Thomas M. Cleland

Aug 18, 1880 - Nov 9, 1964

Inducted: 1978

Thomas Maitland Cleland was among the first practitioners of the new profession of art directing. A complete art director, he was a well-developed artist, typographer, editor and printer who designed whole pages and whole booklets. His advertisements and marketing booklets for Locomobile and Cadillac automobiles are typical of his elegant and enduring work.

While those less specialized times required great versatility of every art director, Cleland was unusual among them. His personal papers are replete with correspondence and articles that picture him as a painstaking designer, artist and craftsman, whose knowledge of his several disciplines was encyclopedic.

Born in Brooklyn in 1880, Thomas Cleland set his career course at the age of fifteen when he enrolled in a course in applied ornament at The Artist-Artisan Institute of New York. While still a young man, he "owned and operated three different picayune printing plants, all of them notable as exceptionally unprofitable enterprises." However, he credited these experiences with teaching him his expert knowledge of the printing trades.

One of Cleland's talents was type designing. He created Della Robbia, still in common use, in 1903. He designed ATF Garamond with M.F. Benton in 1917. A superb illustrator as well, Cleland expended extraordinary effort in pursuit of perfection, once spending six years to design and illustrate one book.

In 1907-08, as the art director ofMcClure'sMagazine, Cleland completely redesigned the periodical. Later, he was retained byFortuneMagazine to design the magazine and to act as its art director. The cover ofFortune'sfirst issue, February 1930, is still cited as a masterpiece of classical design. In 1937, Cleland planned a new typographic style forNewsweekand later designed the newspaperPM, probably the first time a complete newspaper was ever truly designed.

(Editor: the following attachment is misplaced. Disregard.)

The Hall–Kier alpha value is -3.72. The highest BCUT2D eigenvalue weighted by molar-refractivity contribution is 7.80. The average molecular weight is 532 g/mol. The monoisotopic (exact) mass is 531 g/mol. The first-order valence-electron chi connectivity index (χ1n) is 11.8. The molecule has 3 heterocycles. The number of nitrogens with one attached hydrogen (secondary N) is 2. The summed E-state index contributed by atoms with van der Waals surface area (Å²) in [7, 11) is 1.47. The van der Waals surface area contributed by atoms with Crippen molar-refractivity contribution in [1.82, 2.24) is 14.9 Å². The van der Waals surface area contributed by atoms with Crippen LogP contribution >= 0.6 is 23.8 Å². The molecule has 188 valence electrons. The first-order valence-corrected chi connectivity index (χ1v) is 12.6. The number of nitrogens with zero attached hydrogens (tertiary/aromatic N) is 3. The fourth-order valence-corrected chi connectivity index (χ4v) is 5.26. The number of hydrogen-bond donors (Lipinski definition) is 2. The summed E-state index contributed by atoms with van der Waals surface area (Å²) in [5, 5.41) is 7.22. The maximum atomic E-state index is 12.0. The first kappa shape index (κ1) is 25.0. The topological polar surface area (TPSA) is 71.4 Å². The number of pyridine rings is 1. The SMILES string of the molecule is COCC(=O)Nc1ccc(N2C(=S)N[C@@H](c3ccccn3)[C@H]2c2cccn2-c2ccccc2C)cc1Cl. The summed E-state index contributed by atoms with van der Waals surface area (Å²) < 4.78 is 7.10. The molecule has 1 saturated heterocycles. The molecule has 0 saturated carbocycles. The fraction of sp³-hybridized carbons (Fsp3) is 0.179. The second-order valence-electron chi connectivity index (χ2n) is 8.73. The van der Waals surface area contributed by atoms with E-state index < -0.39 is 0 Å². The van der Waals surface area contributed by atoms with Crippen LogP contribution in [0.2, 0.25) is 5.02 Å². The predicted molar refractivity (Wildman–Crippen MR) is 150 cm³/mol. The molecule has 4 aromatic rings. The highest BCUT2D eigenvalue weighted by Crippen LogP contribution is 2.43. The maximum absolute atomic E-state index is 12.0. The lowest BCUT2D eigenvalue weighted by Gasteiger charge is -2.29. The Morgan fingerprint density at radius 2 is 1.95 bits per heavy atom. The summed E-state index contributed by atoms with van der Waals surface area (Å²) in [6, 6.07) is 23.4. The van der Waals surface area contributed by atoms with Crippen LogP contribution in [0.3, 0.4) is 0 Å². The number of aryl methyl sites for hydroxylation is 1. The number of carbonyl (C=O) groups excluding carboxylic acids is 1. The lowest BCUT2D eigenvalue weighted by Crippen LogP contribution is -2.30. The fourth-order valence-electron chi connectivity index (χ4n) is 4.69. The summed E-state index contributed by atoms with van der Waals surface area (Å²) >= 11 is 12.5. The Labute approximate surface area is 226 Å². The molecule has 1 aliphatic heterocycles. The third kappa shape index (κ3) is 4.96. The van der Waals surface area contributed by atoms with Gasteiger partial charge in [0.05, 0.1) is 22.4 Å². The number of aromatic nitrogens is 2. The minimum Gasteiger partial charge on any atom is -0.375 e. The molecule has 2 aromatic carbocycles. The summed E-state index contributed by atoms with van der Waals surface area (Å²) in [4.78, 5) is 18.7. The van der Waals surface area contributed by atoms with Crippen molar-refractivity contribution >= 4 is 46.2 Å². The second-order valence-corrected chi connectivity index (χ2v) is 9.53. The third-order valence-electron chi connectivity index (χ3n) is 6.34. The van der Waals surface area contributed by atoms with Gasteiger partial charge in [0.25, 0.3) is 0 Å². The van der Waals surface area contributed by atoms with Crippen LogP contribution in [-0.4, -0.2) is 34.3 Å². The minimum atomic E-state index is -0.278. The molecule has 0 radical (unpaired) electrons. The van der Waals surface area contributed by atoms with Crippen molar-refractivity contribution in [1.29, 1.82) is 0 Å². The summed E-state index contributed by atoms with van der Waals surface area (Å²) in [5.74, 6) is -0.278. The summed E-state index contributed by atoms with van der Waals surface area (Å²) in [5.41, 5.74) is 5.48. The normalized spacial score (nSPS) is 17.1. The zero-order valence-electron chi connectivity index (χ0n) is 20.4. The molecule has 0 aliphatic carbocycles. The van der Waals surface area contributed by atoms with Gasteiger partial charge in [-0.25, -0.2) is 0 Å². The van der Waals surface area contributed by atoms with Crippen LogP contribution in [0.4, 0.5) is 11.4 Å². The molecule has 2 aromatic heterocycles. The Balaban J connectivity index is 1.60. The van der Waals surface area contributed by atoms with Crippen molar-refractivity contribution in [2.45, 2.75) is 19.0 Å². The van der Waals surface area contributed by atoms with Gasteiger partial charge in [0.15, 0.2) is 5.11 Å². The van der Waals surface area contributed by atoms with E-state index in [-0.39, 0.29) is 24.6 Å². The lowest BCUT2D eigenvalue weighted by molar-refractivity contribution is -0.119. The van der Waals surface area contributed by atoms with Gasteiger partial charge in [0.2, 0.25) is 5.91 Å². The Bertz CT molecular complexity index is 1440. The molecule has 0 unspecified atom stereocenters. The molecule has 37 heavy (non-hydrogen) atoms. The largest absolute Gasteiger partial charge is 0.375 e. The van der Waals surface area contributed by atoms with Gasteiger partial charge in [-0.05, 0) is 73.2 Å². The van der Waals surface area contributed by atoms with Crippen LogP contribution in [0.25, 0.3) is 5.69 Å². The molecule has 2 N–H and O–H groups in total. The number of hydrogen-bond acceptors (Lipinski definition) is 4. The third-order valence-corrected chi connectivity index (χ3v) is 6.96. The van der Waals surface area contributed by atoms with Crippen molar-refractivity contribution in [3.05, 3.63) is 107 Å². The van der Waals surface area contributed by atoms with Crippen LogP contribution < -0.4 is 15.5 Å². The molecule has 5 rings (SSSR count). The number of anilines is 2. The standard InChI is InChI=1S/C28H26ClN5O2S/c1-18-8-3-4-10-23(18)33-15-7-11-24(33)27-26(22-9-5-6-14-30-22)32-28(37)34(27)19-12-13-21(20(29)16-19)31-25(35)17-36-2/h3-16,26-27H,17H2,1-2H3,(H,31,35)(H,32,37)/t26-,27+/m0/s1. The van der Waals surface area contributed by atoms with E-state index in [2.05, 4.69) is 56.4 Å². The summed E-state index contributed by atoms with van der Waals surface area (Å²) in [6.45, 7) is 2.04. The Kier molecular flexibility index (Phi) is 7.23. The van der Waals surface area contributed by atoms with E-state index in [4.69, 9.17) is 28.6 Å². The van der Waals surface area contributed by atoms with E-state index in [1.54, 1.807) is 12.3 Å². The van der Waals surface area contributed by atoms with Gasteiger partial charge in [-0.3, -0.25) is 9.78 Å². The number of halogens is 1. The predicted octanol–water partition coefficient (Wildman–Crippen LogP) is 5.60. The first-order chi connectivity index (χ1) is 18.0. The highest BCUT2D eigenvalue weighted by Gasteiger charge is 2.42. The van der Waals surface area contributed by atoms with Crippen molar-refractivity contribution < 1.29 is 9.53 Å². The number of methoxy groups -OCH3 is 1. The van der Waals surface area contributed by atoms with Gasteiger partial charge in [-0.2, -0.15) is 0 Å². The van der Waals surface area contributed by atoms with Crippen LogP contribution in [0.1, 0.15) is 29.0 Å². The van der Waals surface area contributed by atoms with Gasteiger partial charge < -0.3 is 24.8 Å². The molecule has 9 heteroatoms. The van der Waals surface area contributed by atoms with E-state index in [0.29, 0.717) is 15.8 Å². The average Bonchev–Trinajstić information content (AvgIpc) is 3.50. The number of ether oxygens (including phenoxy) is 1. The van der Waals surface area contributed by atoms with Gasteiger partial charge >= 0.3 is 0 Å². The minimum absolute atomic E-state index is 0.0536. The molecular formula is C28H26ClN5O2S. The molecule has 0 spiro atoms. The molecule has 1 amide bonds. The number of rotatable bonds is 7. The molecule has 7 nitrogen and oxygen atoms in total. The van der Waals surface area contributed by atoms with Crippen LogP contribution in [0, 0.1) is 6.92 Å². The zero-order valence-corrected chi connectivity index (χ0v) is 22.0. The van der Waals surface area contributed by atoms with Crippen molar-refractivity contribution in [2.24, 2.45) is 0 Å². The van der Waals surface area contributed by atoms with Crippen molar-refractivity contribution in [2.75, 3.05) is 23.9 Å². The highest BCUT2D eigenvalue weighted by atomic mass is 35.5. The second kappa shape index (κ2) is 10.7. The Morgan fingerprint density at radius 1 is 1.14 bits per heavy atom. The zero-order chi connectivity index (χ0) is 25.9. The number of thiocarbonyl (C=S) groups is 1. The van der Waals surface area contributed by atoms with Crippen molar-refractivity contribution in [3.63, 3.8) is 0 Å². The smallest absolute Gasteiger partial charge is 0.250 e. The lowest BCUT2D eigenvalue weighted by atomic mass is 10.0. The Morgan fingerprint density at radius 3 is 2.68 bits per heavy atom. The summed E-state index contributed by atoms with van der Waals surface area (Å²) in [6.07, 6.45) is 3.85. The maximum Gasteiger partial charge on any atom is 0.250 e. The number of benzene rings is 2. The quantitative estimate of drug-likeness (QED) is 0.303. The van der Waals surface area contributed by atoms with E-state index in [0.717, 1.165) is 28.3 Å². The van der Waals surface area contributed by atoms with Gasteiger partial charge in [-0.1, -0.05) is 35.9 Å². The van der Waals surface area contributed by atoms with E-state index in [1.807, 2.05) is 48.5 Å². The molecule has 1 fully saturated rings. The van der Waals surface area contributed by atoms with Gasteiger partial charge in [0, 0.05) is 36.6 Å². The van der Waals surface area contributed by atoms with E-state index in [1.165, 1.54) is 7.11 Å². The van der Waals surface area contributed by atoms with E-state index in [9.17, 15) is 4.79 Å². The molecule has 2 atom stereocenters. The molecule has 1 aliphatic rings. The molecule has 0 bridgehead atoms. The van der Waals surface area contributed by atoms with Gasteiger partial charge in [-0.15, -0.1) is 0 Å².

Cleland was not easy to work with. His knowledge of the printing and typography trades enabled him to give detailed instruction to printers on how to do their jobs, and his insistence on perfection made meeting deadlines an uncertain task. Publisher George Macy wrote to Cleland in 1942, "The history books will, of course, refer to you as a sensitive and conscientious artist, and those adjectives will look wonderful after you and I have departed this earth. But just think how much simpler your life would be, not only your life in the past, but your life in the future, if you were a trifle less sensitive and a trifle less conscientious."

From the beginning, Cleland's work was recognized for its excellence and precision, and he received many honors both formal and informal. The American Institute of Graphic Arts, The Art Directors Club and the Harvard Business School, among others, recognized his work, and his design ofPMearned him the Ayer Award.

And he was a writer of no mean talent. His critical comments about trends, which he saw as diminishing his craft, were made less biting by his wit and self-deprecating good humor.

Cleland's attitude toward art and technology might make him an expensive anomaly in today's world of business art, but his contributions to the art direction of his time were unsurpassed and will remain as a tribute to a consummate and complete art director.

Please note: Content of biography is presented here as it was published in 1978.

 

 

 

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